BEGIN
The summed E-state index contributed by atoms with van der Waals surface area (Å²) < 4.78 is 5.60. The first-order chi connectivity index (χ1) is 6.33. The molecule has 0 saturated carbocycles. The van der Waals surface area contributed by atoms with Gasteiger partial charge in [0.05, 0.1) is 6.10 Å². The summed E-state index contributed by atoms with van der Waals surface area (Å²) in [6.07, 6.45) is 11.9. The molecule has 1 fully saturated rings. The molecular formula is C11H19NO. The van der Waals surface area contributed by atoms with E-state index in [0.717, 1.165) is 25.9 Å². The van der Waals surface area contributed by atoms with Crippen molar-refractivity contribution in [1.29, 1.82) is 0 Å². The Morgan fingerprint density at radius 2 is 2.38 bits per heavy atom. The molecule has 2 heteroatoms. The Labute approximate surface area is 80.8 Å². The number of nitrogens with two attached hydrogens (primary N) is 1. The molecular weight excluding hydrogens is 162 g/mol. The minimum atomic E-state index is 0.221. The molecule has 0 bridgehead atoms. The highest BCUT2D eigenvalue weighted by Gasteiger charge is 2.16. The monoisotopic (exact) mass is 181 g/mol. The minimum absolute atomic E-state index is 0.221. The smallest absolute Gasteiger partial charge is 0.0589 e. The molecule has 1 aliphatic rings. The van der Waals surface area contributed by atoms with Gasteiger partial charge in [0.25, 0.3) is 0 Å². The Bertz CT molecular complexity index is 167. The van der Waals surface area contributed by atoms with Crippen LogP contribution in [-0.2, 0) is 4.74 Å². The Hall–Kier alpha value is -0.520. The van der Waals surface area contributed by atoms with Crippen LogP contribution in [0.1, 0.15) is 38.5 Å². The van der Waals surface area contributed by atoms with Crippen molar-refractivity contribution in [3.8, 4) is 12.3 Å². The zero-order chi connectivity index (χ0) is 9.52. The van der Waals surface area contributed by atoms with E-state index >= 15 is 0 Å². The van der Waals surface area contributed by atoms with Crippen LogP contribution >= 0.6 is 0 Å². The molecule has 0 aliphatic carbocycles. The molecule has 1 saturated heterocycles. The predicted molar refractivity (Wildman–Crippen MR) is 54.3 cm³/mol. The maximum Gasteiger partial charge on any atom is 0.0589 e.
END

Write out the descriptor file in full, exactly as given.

The summed E-state index contributed by atoms with van der Waals surface area (Å²) < 4.78 is 5.60. The first-order chi connectivity index (χ1) is 6.33. The molecule has 0 saturated carbocycles. The van der Waals surface area contributed by atoms with Gasteiger partial charge in [0.05, 0.1) is 6.10 Å². The summed E-state index contributed by atoms with van der Waals surface area (Å²) in [6.07, 6.45) is 11.9. The molecule has 1 fully saturated rings. The molecular formula is C11H19NO. The van der Waals surface area contributed by atoms with E-state index in [0.717, 1.165) is 25.9 Å². The van der Waals surface area contributed by atoms with Crippen molar-refractivity contribution in [1.29, 1.82) is 0 Å². The Morgan fingerprint density at radius 2 is 2.38 bits per heavy atom. The molecule has 2 heteroatoms. The Labute approximate surface area is 80.8 Å². The number of nitrogens with two attached hydrogens (primary N) is 1. The molecular weight excluding hydrogens is 162 g/mol. The minimum atomic E-state index is 0.221. The molecule has 0 bridgehead atoms. The highest BCUT2D eigenvalue weighted by Gasteiger charge is 2.16. The monoisotopic (exact) mass is 181 g/mol. The minimum absolute atomic E-state index is 0.221. The smallest absolute Gasteiger partial charge is 0.0589 e. The molecule has 1 aliphatic rings. The van der Waals surface area contributed by atoms with Gasteiger partial charge in [0.25, 0.3) is 0 Å². The Bertz CT molecular complexity index is 167. The van der Waals surface area contributed by atoms with Crippen LogP contribution in [-0.2, 0) is 4.74 Å². The Hall–Kier alpha value is -0.520. The van der Waals surface area contributed by atoms with Crippen LogP contribution in [0.1, 0.15) is 38.5 Å². The van der Waals surface area contributed by atoms with Crippen molar-refractivity contribution in [3.8, 4) is 12.3 Å². The zero-order chi connectivity index (χ0) is 9.52. The van der Waals surface area contributed by atoms with E-state index >= 15 is 0 Å². The van der Waals surface area contributed by atoms with Crippen LogP contribution >= 0.6 is 0 Å². The molecule has 0 aliphatic carbocycles. The molecule has 1 saturated heterocycles. The predicted molar refractivity (Wildman–Crippen MR) is 54.3 cm³/mol. The maximum Gasteiger partial charge on any atom is 0.0589 e.